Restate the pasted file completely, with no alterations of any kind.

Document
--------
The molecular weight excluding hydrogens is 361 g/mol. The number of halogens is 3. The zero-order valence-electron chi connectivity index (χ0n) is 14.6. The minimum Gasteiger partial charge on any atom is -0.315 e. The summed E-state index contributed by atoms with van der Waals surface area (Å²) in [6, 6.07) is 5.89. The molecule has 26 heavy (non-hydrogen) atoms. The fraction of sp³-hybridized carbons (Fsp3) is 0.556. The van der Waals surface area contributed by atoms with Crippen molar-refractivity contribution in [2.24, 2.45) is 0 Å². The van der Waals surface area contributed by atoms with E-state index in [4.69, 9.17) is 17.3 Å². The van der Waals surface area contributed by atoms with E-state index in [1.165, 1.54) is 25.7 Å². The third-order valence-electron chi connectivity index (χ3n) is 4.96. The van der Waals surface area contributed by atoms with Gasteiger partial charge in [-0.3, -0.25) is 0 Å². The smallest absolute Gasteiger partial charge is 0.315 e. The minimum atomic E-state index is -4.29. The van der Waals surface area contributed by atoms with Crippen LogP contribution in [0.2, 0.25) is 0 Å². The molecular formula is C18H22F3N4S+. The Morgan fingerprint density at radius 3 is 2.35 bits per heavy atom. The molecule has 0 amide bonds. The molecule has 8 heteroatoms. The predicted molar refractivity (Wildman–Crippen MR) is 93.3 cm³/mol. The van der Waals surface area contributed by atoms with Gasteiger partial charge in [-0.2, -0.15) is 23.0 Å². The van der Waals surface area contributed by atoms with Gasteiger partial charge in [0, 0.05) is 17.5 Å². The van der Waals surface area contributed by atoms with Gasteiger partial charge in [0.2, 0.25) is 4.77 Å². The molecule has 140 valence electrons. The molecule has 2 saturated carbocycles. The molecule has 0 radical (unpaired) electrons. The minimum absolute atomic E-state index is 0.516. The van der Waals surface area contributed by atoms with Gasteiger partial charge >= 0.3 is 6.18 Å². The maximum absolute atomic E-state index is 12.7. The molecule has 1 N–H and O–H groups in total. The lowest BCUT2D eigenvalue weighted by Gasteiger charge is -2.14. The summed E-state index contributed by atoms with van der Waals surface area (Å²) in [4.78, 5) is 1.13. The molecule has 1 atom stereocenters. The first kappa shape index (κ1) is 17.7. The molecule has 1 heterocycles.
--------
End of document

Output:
The molecular weight excluding hydrogens is 361 g/mol. The number of halogens is 3. The zero-order valence-electron chi connectivity index (χ0n) is 14.6. The minimum Gasteiger partial charge on any atom is -0.315 e. The summed E-state index contributed by atoms with van der Waals surface area (Å²) in [6, 6.07) is 5.89. The molecule has 26 heavy (non-hydrogen) atoms. The fraction of sp³-hybridized carbons (Fsp3) is 0.556. The van der Waals surface area contributed by atoms with Crippen molar-refractivity contribution in [2.24, 2.45) is 0 Å². The van der Waals surface area contributed by atoms with E-state index in [4.69, 9.17) is 17.3 Å². The van der Waals surface area contributed by atoms with E-state index in [1.165, 1.54) is 25.7 Å². The third-order valence-electron chi connectivity index (χ3n) is 4.96. The van der Waals surface area contributed by atoms with Gasteiger partial charge in [-0.3, -0.25) is 0 Å². The smallest absolute Gasteiger partial charge is 0.315 e. The minimum atomic E-state index is -4.29. The van der Waals surface area contributed by atoms with Crippen LogP contribution in [0.2, 0.25) is 0 Å². The molecular formula is C18H22F3N4S+. The Morgan fingerprint density at radius 3 is 2.35 bits per heavy atom. The molecule has 0 amide bonds. The molecule has 8 heteroatoms. The predicted molar refractivity (Wildman–Crippen MR) is 93.3 cm³/mol. The van der Waals surface area contributed by atoms with Gasteiger partial charge in [-0.2, -0.15) is 23.0 Å². The van der Waals surface area contributed by atoms with Gasteiger partial charge in [0, 0.05) is 17.5 Å². The van der Waals surface area contributed by atoms with Gasteiger partial charge in [0.2, 0.25) is 4.77 Å². The molecule has 140 valence electrons. The molecule has 2 saturated carbocycles. The molecule has 0 radical (unpaired) electrons. The minimum absolute atomic E-state index is 0.516. The van der Waals surface area contributed by atoms with Gasteiger partial charge >= 0.3 is 6.18 Å². The maximum absolute atomic E-state index is 12.7. The molecule has 1 N–H and O–H groups in total. The lowest BCUT2D eigenvalue weighted by Gasteiger charge is -2.14. The summed E-state index contributed by atoms with van der Waals surface area (Å²) in [4.78, 5) is 1.13. The molecule has 1 atom stereocenters. The first kappa shape index (κ1) is 17.7. The molecule has 1 heterocycles.